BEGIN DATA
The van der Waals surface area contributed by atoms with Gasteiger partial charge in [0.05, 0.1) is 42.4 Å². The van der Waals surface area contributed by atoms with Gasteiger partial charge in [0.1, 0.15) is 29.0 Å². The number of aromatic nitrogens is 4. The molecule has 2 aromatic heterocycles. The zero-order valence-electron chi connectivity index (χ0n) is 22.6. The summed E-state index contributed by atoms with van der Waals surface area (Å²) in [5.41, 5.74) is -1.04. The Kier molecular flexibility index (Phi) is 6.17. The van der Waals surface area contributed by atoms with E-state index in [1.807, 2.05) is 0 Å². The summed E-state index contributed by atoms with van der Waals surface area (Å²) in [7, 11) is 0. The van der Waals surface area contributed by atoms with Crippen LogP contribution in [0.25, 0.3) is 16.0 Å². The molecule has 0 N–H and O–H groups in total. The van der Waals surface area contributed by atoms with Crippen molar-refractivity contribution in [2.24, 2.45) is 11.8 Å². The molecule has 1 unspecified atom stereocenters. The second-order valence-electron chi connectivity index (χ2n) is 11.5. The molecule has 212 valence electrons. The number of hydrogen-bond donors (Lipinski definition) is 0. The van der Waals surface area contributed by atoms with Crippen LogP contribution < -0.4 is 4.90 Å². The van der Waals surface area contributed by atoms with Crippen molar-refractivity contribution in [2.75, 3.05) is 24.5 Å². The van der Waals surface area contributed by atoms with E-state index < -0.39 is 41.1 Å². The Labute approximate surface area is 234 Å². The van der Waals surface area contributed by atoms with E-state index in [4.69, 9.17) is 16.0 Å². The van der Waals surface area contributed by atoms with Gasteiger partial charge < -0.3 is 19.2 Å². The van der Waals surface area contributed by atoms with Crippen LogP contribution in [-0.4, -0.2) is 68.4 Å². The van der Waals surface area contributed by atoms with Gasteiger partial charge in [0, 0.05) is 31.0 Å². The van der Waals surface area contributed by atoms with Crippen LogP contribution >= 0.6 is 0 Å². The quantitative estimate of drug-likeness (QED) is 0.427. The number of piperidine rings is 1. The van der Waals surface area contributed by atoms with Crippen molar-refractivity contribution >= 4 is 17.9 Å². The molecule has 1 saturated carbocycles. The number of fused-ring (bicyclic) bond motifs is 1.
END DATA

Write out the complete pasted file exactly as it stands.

The van der Waals surface area contributed by atoms with Gasteiger partial charge in [0.05, 0.1) is 42.4 Å². The van der Waals surface area contributed by atoms with Gasteiger partial charge in [0.1, 0.15) is 29.0 Å². The number of aromatic nitrogens is 4. The molecule has 2 aromatic heterocycles. The zero-order valence-electron chi connectivity index (χ0n) is 22.6. The summed E-state index contributed by atoms with van der Waals surface area (Å²) in [5.41, 5.74) is -1.04. The Kier molecular flexibility index (Phi) is 6.17. The van der Waals surface area contributed by atoms with E-state index in [1.807, 2.05) is 0 Å². The summed E-state index contributed by atoms with van der Waals surface area (Å²) in [7, 11) is 0. The van der Waals surface area contributed by atoms with Crippen LogP contribution in [0.25, 0.3) is 16.0 Å². The molecule has 0 N–H and O–H groups in total. The van der Waals surface area contributed by atoms with Crippen molar-refractivity contribution in [2.24, 2.45) is 11.8 Å². The molecule has 1 unspecified atom stereocenters. The second-order valence-electron chi connectivity index (χ2n) is 11.5. The molecule has 212 valence electrons. The number of hydrogen-bond donors (Lipinski definition) is 0. The van der Waals surface area contributed by atoms with Crippen LogP contribution < -0.4 is 4.90 Å². The van der Waals surface area contributed by atoms with Crippen molar-refractivity contribution in [2.75, 3.05) is 24.5 Å². The van der Waals surface area contributed by atoms with E-state index < -0.39 is 41.1 Å². The Labute approximate surface area is 234 Å². The van der Waals surface area contributed by atoms with E-state index in [4.69, 9.17) is 16.0 Å². The van der Waals surface area contributed by atoms with Gasteiger partial charge < -0.3 is 19.2 Å². The van der Waals surface area contributed by atoms with Crippen LogP contribution in [-0.4, -0.2) is 68.4 Å². The van der Waals surface area contributed by atoms with Gasteiger partial charge in [0, 0.05) is 31.0 Å². The van der Waals surface area contributed by atoms with Crippen LogP contribution >= 0.6 is 0 Å². The quantitative estimate of drug-likeness (QED) is 0.427. The number of piperidine rings is 1. The van der Waals surface area contributed by atoms with Crippen molar-refractivity contribution >= 4 is 17.9 Å². The molecule has 1 saturated carbocycles. The number of fused-ring (bicyclic) bond motifs is 1.